Krishnamurti and APV

A few years ago I was lost in the philosophy section of a library in America and I stumbled upon a book by Jiddu Krishnamurti called The Awakening of Intelligence. I had been reading philosophy books regularly for over a decade and I had earned a BA in Philosophy, but somehow Krishnamurti had eluded me up to this point. As I flipped through the book reading various passages I began to recognize how profound his method of thought was and I was immediately captivated by it.

Krishnamurti advocates that the ability to be passively aware of everything that is happening, both within our minds and in our surroundings, allows one to function effortlessly and alleviates us from conflicts and struggles that are constantly developing. He proposes that effortless awareness, which brings about both inward and outward peace, can be achieved through mindful observation, and instead of trying to control or change our thoughts and emotions, he encourages us to simply observe them without judgment and see what happens. I had never experienced something quite like what happens when I began watching my thoughts in the manner Krishnamurti suggests.

During AIF orientation the Fellows were all brought to Ashram Paryavaran Vidhyalaya in the Himalayas, which is both a center for meditation and a grade school that practices a system of holistic education that promotes mindfulness through meditation. The AIF Fellows were given the opportunity to participate in a meditation session with the students that attend the school, which was led by Anand Ji, who had contributed to the development of APV’s curriculum and philosophy. During the meditation Anand Ji advised us to watch our thoughts, to be aware of the space between thoughts, and it felt very similar to Krishnamurti’s philosophy. After the session I asked Anand Ji if he was familiar with Krishnamurti’s teachings and he replied, “Yes I knew him.”

Anand Ji Meditate

Having experienced the benefits of mindfulness and awareness in my late twenties I have a deep appreciation for its benefits, but I cannot imagine how different my life would have been had I been exposed to this from such a young age. I realized how fortunate these children were to be exposed to this and how the western education system somewhat neglects this aspect of childhood development. The ability to recognize anger, jealousy, anxiety, fear, frustration, and all the rest of it as it arises, to be aware of it and observe it, diminishes its ability to influence our actions and can have an enormous impact on ourselves and how we interact with others. It is inspiring to know that there is a place like APV that is fostering the development of cognizant individuals through mindfulness.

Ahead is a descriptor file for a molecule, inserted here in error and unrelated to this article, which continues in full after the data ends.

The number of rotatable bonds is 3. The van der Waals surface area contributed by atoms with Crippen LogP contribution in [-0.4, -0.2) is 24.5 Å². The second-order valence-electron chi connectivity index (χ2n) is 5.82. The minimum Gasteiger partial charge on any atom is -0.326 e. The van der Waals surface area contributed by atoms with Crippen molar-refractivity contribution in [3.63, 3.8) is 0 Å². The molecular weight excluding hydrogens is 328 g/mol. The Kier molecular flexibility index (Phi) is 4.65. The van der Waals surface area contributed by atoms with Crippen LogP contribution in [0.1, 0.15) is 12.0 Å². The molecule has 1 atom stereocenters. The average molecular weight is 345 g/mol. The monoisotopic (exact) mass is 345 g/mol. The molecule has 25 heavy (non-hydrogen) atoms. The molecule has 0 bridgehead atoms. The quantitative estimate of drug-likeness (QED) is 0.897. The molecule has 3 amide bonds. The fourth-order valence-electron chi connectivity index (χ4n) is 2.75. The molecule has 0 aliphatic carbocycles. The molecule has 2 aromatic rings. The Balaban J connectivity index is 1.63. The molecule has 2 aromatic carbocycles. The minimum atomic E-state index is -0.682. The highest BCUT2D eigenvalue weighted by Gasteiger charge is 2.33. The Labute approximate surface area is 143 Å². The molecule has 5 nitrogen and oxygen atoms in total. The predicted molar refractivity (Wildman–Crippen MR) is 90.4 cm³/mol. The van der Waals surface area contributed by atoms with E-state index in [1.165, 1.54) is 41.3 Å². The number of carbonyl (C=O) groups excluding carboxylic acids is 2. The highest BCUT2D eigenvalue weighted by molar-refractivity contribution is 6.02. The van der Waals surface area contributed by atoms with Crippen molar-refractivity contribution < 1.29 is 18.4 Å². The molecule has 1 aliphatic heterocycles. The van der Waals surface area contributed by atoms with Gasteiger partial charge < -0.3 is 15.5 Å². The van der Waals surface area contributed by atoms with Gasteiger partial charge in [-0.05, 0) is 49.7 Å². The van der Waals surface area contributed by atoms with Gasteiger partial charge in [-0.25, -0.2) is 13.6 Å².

Adam grew up in New Jersey and attended the Pennsylvania State University where he received his BA in Philosophy. After graduation he tapped his entrepreneurial spirit and launched a chain of successful restaurants at Universities throughout Midwestern America. After five years of owning and operating restaurants, he decided to sell his businesses and join the U.S. Peace Corps to follow his passions for international development and traveling abroad. As part of the Peace Corps Small Enterprise and Entrepreneurship Development Program, Adam successfully secured several hundred thousand USD in grants and loans for the various organizations. Adam spent the first half of his two year service working with the Cheetah Conservation Fund, and had the opportunity to work on a UNDP initiative aimed at environmental conservation and community economic development. During the second year of his service, Adam worked at Elephant Energy Trust, which makes quality solar products accessible to rural villages throughout Namibia.

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2 thoughts on “Krishnamurti and APV

  1. Adam! Your dad sent me the link to your blog. I have been excited to hear about your progress both going to Namibia and to India from your dad. I couldn’t agree with you more about mindfulness and the need for teaching some kind of iinner focus to school children as well as is teaching problem-solving and informing about the world. Students need to learn how to live! It’s been quite a journey for you going from running restaurants in college towns to partnering with folks in India doing NGO work (again from your dad).

    Best wishes to you,


  2. Adam
    I am re posting this as the old one somehow disappeared. I remember listening to JK during the Bernard Levin interviews on BBC 2. He had these piercing eyes and clarity of thought that you were totally mesmerised. Remarkable man.
    As for mindfulness through meditation, I only took it up after a heart episode in 2001. While irregular in my practice since then , I still derive enormous calm after each session. The kids at APV are clearly fortunate to have it be part of their routine.

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